Automate your finances. 

Set up your finances so that money is taken straight from your paycheck and deposited directly into your savings account or a retirement savings account. You can also set up your fixed bills like your Internet and cable to be automatically deducted from your checking account. Automate your finances to save time and prevent overspending. If you see extra money in your account, chances are you’ll find a way to spend it, leaving you little to invest in your future. Automation helps keep your priorities in line so that as money comes in, it is dispersed to your other accounts immediately.

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Cut back. 

At least twice a year, look at your expenses line by line and see if you’re getting the most bang for your buck. For example, do you read the magazines you subscribe to or maximize that gym membership? If the answer is “no,” consider canceling or negotiating a better rate. Take that money you save, and apply it toward bigger payoffs like debt reduction, retirement or an emergency fund.   

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Get rewards. 

Lots of people use debit cards to make it easy to buy and budget for groceries, gas and other routine purchases. Instead of doing that, look into a credit card with a great rewards program for those daily purchases, and set it up to automatically pay the statement balance from your checking account each month. Over the course of the year, you could potentially pocket a few extra hundred dollars just by using a card with a good rewards program instead of your ordinary debit card (just make sure you’re paying off your credit card every month, so you don’t pay extra in interest).

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Boost your income. 

If you love your job and want to grow your career, it's time to think about boosting your income as well. Make it a goal to negotiate a raise this year. Consider your strengths and look at the value you've provided to your company over the last six months to a year, and discuss it during a performance review. This can feel intimidating, but it never hurts to ask.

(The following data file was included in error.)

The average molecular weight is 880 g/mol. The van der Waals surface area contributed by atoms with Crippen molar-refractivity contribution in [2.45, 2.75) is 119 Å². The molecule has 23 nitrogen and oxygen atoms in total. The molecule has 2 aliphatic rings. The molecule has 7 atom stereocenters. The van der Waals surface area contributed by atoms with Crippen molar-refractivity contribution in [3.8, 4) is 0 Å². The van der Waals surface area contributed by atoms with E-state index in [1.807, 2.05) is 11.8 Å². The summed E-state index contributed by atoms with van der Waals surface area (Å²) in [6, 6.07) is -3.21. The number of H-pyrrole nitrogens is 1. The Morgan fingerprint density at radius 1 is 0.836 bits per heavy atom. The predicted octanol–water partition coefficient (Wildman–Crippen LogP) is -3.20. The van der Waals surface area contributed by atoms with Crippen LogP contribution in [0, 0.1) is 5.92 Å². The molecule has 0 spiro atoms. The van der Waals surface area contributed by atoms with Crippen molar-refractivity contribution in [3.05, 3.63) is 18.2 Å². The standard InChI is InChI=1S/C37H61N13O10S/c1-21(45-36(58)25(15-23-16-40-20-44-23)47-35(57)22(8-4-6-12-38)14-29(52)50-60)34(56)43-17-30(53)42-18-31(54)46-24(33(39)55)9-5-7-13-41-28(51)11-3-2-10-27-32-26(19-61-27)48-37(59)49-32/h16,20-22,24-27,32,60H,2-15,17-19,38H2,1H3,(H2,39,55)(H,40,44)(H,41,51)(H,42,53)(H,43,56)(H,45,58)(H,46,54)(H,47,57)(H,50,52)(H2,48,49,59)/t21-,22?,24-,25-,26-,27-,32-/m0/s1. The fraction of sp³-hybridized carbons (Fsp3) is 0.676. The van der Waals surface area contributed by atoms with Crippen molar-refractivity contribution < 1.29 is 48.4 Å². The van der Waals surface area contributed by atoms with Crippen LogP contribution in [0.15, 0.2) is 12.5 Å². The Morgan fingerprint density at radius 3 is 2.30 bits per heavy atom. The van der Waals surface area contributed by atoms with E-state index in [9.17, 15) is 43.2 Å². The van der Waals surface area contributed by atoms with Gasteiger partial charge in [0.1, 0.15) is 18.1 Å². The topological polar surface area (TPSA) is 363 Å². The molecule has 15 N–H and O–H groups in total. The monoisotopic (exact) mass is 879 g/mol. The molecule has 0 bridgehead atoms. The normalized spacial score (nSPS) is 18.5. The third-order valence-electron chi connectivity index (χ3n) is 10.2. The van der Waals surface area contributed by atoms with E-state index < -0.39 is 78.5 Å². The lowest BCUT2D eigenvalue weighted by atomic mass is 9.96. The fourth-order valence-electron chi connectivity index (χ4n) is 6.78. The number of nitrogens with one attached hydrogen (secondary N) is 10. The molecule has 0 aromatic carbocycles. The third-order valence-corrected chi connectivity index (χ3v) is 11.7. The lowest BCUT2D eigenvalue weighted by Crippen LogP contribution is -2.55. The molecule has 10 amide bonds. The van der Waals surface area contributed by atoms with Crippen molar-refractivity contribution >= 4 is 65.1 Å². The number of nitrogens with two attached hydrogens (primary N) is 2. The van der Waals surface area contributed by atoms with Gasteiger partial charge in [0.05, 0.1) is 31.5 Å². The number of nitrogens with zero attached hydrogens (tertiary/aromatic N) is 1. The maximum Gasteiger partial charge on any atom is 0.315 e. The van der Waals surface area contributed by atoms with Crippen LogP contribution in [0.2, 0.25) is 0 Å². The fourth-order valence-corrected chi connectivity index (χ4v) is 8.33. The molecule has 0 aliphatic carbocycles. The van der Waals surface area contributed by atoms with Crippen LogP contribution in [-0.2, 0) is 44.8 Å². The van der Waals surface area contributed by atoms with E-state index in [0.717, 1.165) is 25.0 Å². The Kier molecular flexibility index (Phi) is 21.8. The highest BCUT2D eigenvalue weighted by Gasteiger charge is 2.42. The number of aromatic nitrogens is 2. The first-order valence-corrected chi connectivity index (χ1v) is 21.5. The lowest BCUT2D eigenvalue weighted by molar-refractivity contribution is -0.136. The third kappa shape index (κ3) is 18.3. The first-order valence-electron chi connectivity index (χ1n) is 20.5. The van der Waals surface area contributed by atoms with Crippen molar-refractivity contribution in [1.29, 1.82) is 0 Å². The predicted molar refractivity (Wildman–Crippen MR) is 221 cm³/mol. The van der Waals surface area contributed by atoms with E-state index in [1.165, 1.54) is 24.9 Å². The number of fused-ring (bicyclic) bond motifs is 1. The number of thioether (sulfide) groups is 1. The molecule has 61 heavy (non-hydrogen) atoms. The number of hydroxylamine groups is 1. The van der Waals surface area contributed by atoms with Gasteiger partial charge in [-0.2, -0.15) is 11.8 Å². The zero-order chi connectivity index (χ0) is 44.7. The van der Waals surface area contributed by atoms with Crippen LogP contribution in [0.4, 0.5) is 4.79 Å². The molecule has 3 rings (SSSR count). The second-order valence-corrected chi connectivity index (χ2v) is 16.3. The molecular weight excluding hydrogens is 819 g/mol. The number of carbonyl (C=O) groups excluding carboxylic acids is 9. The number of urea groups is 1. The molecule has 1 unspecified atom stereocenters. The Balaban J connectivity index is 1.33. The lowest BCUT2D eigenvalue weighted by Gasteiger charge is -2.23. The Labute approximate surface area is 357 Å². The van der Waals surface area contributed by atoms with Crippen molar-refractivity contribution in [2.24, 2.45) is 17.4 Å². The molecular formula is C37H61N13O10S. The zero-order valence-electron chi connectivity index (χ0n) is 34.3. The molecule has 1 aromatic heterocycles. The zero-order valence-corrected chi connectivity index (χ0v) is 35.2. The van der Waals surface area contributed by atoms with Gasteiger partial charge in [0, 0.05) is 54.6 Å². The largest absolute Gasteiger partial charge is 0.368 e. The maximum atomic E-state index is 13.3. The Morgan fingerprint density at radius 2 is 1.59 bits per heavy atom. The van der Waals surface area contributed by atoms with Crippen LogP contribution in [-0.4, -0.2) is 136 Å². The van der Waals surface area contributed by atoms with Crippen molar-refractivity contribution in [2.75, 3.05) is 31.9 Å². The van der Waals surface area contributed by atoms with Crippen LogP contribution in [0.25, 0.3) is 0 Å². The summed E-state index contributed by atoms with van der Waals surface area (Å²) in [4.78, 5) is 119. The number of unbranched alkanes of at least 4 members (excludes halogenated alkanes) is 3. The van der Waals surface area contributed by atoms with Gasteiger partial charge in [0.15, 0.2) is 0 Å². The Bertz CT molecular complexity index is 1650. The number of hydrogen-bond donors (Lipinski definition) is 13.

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Get a side gig. 

Take advantage of your skills, or turn a hobby into profit. Doing so can help you generate extra income – which you can put toward reaching your financial goals. Etsy, for example, is a great place to sell one-of-a-kind products.  If you have Web design, copy editing or other creative skills, consider offering your services on freelance websites such as Fiverr or Elance. These types of side gigs will allow you to earn extra income while also growing your skills.

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Track your progress. 

You can’t save money if you don't know where your money is going. Every month, track your net worth using a personal finance tool or app that will show you exactly where your money is going. This will make you think about your entire financial picture from income and expenses to investments and taxes. With this focus, you can ultimately make the greatest impact on your finances in 2015.